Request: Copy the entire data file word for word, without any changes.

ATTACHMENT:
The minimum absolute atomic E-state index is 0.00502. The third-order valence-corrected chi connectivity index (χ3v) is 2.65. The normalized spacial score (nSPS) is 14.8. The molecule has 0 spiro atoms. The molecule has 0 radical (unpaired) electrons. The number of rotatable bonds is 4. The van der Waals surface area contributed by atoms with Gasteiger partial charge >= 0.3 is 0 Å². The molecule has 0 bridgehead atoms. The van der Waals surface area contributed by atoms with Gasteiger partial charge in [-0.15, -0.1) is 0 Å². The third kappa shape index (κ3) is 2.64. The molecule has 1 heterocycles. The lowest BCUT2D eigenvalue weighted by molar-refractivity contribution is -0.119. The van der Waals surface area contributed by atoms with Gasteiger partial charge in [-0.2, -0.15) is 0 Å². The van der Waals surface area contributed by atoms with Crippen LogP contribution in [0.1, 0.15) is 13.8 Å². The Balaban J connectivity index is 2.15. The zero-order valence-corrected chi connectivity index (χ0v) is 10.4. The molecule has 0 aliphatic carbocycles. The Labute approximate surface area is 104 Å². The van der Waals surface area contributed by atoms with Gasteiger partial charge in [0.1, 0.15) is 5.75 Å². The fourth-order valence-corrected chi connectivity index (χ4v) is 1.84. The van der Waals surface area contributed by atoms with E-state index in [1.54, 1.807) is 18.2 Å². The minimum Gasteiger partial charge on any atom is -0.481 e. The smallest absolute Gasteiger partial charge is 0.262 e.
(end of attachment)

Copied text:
The minimum absolute atomic E-state index is 0.00502. The third-order valence-corrected chi connectivity index (χ3v) is 2.65. The normalized spacial score (nSPS) is 14.8. The molecule has 0 spiro atoms. The molecule has 0 radical (unpaired) electrons. The number of rotatable bonds is 4. The van der Waals surface area contributed by atoms with Gasteiger partial charge >= 0.3 is 0 Å². The molecule has 0 bridgehead atoms. The van der Waals surface area contributed by atoms with Gasteiger partial charge in [-0.15, -0.1) is 0 Å². The third kappa shape index (κ3) is 2.64. The molecule has 1 heterocycles. The lowest BCUT2D eigenvalue weighted by molar-refractivity contribution is -0.119. The van der Waals surface area contributed by atoms with Gasteiger partial charge in [-0.2, -0.15) is 0 Å². The van der Waals surface area contributed by atoms with Crippen LogP contribution in [0.1, 0.15) is 13.8 Å². The Balaban J connectivity index is 2.15. The zero-order valence-corrected chi connectivity index (χ0v) is 10.4. The molecule has 0 aliphatic carbocycles. The Labute approximate surface area is 104 Å². The van der Waals surface area contributed by atoms with Gasteiger partial charge in [0.1, 0.15) is 5.75 Å². The fourth-order valence-corrected chi connectivity index (χ4v) is 1.84. The van der Waals surface area contributed by atoms with E-state index in [1.54, 1.807) is 18.2 Å². The minimum Gasteiger partial charge on any atom is -0.481 e. The smallest absolute Gasteiger partial charge is 0.262 e.